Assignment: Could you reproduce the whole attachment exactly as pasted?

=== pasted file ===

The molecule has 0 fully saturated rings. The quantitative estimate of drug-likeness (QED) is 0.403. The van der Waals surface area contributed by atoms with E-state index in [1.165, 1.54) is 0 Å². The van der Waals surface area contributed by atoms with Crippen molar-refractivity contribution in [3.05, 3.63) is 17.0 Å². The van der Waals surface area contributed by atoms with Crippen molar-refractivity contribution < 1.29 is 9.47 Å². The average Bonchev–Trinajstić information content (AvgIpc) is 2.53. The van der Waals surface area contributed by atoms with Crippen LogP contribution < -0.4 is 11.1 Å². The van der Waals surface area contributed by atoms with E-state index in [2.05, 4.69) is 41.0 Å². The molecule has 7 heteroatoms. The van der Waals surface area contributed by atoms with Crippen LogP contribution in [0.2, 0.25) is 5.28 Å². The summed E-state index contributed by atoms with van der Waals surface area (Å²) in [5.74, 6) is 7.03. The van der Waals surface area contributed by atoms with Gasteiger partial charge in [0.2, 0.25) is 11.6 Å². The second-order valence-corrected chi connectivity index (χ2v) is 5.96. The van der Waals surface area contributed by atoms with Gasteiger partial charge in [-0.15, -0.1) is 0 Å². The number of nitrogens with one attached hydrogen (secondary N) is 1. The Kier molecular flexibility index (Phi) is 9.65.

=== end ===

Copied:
The molecule has 0 fully saturated rings. The quantitative estimate of drug-likeness (QED) is 0.403. The van der Waals surface area contributed by atoms with E-state index in [1.165, 1.54) is 0 Å². The van der Waals surface area contributed by atoms with Crippen molar-refractivity contribution in [3.05, 3.63) is 17.0 Å². The van der Waals surface area contributed by atoms with Crippen molar-refractivity contribution < 1.29 is 9.47 Å². The average Bonchev–Trinajstić information content (AvgIpc) is 2.53. The van der Waals surface area contributed by atoms with Crippen LogP contribution < -0.4 is 11.1 Å². The van der Waals surface area contributed by atoms with E-state index in [2.05, 4.69) is 41.0 Å². The molecule has 7 heteroatoms. The van der Waals surface area contributed by atoms with Crippen LogP contribution in [0.2, 0.25) is 5.28 Å². The summed E-state index contributed by atoms with van der Waals surface area (Å²) in [5.74, 6) is 7.03. The van der Waals surface area contributed by atoms with Gasteiger partial charge in [0.2, 0.25) is 11.6 Å². The second-order valence-corrected chi connectivity index (χ2v) is 5.96. The van der Waals surface area contributed by atoms with Gasteiger partial charge in [-0.15, -0.1) is 0 Å². The number of nitrogens with one attached hydrogen (secondary N) is 1. The Kier molecular flexibility index (Phi) is 9.65.